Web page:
it on a bi-weekly basis until the end of the year.  Then in 1996, we start
 coverage every week.  It s amazing to think of all that we have planned
 for this new section.  But, the one thing that wasn t planned was posting
 the Jaguar reviews here.  As I noted in STReport #1137, all of my Jaguar
 reviews will still be published in the Atari/Jaguar Section.  So public
 apologies go out to Dana Jacobson for this mistake.

 Enough about that.  On with the coverage.  This week, we have Craig Harris
 as a contributor to this section with his PlayStation game review for
 Ridge Racer.  We did have reviews planned for NBA Jam T.E. and Power
 Server 3D Tennis, but something happened - we ran out of time to provide
 the quality of game reviews we wanted to.  So in two weeks, look for
 those.  Speaking of PlayStation games, a new one appeared in stores this
 last week.  PGA Tour 96 is the PlayStation s answer to popular golf games
 like Links for the PC and Microsoft Golf.  I ve only had a glimpse of the
 screen shots and it fares well.  We ll have to see how game play is when
 we review it later on.

 I ve been visiting some dealers here in the Salt Lake City area and the
 PlayStation is doing very well.  Some places like Software Etc. inside my
 local Barnes & Noble store have reported slow sales, but Toys R Us,
 Babbage s and a local set of stores called The Game Peddler is reporting
 increased interest in PlayStation.  3DO sales have dropped and so have
 games and systems for Sega  s Saturn.  Why?  Sony has used their marketing
 muscle to get people interested in PlayStation and they already show 11
 titles that are widely available.  It was told that there were about 17
 titles that were supposed to be available on the September 9th US launch
 of the system and being able to find 11 of these is good.  Developers are
 racing to create games at a break-neck speed.  The list of games that are
 already coming out (thanks to Next Generation Magazine Issue #9) is well
 over 50 and that s by the end of 1st Qtr 96.  We should see at least 30
 games by the end of the year.  It s no wonder PlayStation is doing well. 
 So keep watching and play hard!

 Turning our attention to the portable computing, I have a story to share. 
 I was working with a client this last week in Las Vegas.  He s been using
 a laptop for the last 8 months and has managed to put a lot of data onto
 it over the course of this time.  Given that his laptop is a 486 with 8Mb
 of RAM and a 250 Mb hard drive, it s a nice machine.  Well, there s really
 no easy way to back it up except by using the floppy drive.  Sure, you
 could get an external tape drive hooked up to the parallel port or using a
 SCSI drive through the PC Card (formally known as PCMCIA) slot with the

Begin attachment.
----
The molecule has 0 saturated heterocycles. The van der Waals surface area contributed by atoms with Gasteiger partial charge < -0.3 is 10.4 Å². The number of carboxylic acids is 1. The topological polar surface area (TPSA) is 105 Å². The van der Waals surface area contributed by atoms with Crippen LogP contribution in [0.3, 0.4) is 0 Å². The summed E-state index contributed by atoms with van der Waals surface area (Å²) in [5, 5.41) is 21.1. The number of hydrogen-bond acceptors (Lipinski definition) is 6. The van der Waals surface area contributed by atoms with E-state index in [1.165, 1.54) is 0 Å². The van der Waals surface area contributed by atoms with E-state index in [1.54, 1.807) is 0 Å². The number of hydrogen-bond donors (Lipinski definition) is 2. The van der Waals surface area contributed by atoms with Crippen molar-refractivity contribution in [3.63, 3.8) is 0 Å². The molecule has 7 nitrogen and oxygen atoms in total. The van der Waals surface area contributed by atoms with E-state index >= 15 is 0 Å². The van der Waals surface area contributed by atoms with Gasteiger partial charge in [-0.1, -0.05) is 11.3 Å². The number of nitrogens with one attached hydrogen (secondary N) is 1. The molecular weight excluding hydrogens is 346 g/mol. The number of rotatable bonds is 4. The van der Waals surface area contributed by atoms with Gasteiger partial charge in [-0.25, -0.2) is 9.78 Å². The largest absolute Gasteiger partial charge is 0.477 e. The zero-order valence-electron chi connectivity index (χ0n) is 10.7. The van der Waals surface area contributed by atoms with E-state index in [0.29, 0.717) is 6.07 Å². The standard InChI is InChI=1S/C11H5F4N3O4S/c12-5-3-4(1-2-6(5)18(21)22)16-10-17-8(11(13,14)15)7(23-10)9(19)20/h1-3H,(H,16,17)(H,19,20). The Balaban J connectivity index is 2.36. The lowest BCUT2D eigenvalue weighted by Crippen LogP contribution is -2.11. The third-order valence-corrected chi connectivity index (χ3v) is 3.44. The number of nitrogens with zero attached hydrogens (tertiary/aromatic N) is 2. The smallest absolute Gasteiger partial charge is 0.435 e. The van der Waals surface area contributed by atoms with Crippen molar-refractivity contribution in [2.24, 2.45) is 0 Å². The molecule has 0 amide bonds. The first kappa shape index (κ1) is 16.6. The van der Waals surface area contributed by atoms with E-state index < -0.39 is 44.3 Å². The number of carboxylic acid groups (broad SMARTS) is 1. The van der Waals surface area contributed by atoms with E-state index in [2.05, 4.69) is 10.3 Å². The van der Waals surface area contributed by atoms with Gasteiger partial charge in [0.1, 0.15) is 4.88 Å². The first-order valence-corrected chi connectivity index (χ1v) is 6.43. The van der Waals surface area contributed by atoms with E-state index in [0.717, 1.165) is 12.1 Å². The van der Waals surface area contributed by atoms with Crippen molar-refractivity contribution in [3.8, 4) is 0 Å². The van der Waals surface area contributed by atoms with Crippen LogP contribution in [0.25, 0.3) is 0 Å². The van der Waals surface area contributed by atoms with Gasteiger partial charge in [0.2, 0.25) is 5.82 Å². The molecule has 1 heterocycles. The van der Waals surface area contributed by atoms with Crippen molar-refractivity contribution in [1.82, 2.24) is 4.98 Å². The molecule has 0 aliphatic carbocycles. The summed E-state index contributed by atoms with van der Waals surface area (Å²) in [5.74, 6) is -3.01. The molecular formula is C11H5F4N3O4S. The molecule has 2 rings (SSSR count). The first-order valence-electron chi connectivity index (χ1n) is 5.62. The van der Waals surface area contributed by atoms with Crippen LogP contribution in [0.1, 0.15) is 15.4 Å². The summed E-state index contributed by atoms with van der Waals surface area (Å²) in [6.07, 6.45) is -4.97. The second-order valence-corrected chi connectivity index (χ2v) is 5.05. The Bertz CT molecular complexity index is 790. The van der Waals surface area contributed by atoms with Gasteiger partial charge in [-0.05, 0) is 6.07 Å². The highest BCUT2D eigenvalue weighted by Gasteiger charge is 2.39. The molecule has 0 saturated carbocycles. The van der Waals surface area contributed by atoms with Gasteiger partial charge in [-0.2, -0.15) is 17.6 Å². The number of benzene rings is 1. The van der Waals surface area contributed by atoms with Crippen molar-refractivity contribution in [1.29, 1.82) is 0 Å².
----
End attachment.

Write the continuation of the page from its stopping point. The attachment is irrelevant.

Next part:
proper adapter.  But, these items seemed like overkill for only one
 laptop.  I had recommended a good backup program that would help restore
 the system in the event something happened.  Well, things were going well
 and kept going well until I got a call this last week.  It seems that some
 sort of error happened and a good 75% of this user s data was corrupted. 
 Even Norton Utilities 8.0 couldn t save it.  We tried and tried to get
 some files back.  We got somewhat close and ended up writing off 50% of
 the 75% of damaged data.

 I consider myself spoiled because I get to backup my laptop to the
 network.  I can spare a good 100 Mb of space for a backup and it seems
 that is not going to be enough in a week or two.  That s ok.  I can make
 room for more.  But, in the case above, we didn t have that luxury.  Not
 even a floppy backup was made.  A big lesson was learned.  Take time out
 to backup.  No matter how little money or time you may have, find a way to
 backup.  Borrow a friend s computer.  Offer to buy them espressos for a
 week.  Anything is cheaper than losing data.

 With that in mind, now that I can put this week s section to bed, it s
 time for me to backup my laptop. <smile> See you in two weeks with a ton
 of coverage.

 - Marty -



 PlayStation Game Review: Ridge Racer

 Developer: Namco
 Publisher: Namco
 List Price: $59.95
 Ease of Play: Intermediate/Advanced

 by Craig Harris

 When someone says "Playstation," what's the first game that comes to mind?

 "Toh Shin Den!"

 Hmm...ok, the second game? Despite it's repetitive design, Ridge Racer
 will definitely go down as one of the two most talked-about Playstation

 If you own a Playstation, chances are you've played Ridge Racer. If you
 haven't played it, you've definitely seen it on the provided demo disc.
 It's as much fun to play as it is to watch...but with only one track, how
 long can the fun last?

 The game starts off with a relatively high bang - while the disc's booting
 after a power-on, a version of Galaxian is provided to pass the time.
 There *is* a secret embedded within this nostalgic piece - it's up to you
 to figure out what it is.

 After the game loads, you are provided with a choice of circuit
 difficulty, automatic or manual transmission, and 4 different cars (or 10,
 if you discover the Galaxian trick), each with their own speed,
 acceleration, handling and traction attributes.

 After listening to the announcer egg you onto the starting position, hit
 the start button to begin the race. The X button is accelerate, the []
 button is brake, and the /\ button changes your view from inside the
 cockpit to above and behind your auto. If you've selected manual
 transmission, the shoulder L buttons downshift, and the R buttons upshift.
 Steering the car, naturally,
 comes from pushing left and right on the directional pad.

 In the first two circuits, the track will take you through two tunnels,